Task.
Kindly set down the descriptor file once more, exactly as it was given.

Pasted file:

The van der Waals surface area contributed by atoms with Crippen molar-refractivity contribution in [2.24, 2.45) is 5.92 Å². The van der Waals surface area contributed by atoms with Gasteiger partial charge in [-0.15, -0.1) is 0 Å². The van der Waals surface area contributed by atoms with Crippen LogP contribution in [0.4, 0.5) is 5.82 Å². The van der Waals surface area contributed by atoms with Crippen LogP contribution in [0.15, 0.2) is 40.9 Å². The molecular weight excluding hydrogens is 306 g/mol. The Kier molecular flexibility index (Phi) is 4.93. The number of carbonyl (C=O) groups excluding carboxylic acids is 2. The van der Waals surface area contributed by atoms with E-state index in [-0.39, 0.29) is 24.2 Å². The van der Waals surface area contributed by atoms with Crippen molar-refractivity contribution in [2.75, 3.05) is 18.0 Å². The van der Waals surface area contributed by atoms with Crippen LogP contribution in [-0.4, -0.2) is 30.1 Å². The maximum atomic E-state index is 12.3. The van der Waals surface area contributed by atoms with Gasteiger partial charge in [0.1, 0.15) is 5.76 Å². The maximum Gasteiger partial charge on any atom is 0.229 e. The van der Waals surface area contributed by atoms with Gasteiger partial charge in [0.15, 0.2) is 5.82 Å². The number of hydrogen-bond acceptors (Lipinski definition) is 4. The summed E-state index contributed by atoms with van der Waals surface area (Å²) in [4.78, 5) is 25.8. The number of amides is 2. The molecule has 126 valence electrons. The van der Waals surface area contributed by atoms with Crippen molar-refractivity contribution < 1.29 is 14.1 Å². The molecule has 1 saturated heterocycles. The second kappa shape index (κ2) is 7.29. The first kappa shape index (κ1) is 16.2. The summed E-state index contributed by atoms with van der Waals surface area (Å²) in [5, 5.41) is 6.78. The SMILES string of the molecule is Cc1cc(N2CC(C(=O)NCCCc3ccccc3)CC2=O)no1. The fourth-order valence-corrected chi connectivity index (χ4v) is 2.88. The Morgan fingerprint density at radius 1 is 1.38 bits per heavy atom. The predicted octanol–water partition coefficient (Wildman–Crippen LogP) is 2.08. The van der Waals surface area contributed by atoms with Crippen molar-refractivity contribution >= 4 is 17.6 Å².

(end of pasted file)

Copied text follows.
The van der Waals surface area contributed by atoms with Crippen molar-refractivity contribution in [2.24, 2.45) is 5.92 Å². The van der Waals surface area contributed by atoms with Gasteiger partial charge in [-0.15, -0.1) is 0 Å². The van der Waals surface area contributed by atoms with Crippen LogP contribution in [0.4, 0.5) is 5.82 Å². The van der Waals surface area contributed by atoms with Crippen LogP contribution in [0.15, 0.2) is 40.9 Å². The molecular weight excluding hydrogens is 306 g/mol. The Kier molecular flexibility index (Phi) is 4.93. The number of carbonyl (C=O) groups excluding carboxylic acids is 2. The van der Waals surface area contributed by atoms with E-state index in [-0.39, 0.29) is 24.2 Å². The van der Waals surface area contributed by atoms with Crippen molar-refractivity contribution in [2.75, 3.05) is 18.0 Å². The van der Waals surface area contributed by atoms with Crippen LogP contribution in [-0.4, -0.2) is 30.1 Å². The maximum atomic E-state index is 12.3. The van der Waals surface area contributed by atoms with Gasteiger partial charge in [0.1, 0.15) is 5.76 Å². The maximum Gasteiger partial charge on any atom is 0.229 e. The van der Waals surface area contributed by atoms with Gasteiger partial charge in [0.15, 0.2) is 5.82 Å². The number of hydrogen-bond acceptors (Lipinski definition) is 4. The summed E-state index contributed by atoms with van der Waals surface area (Å²) in [4.78, 5) is 25.8. The number of amides is 2. The molecule has 126 valence electrons. The van der Waals surface area contributed by atoms with Crippen molar-refractivity contribution < 1.29 is 14.1 Å². The molecule has 1 saturated heterocycles. The second kappa shape index (κ2) is 7.29. The first kappa shape index (κ1) is 16.2. The summed E-state index contributed by atoms with van der Waals surface area (Å²) in [5, 5.41) is 6.78. The SMILES string of the molecule is Cc1cc(N2CC(C(=O)NCCCc3ccccc3)CC2=O)no1. The fourth-order valence-corrected chi connectivity index (χ4v) is 2.88. The Morgan fingerprint density at radius 1 is 1.38 bits per heavy atom. The predicted octanol–water partition coefficient (Wildman–Crippen LogP) is 2.08. The van der Waals surface area contributed by atoms with Crippen molar-refractivity contribution >= 4 is 17.6 Å².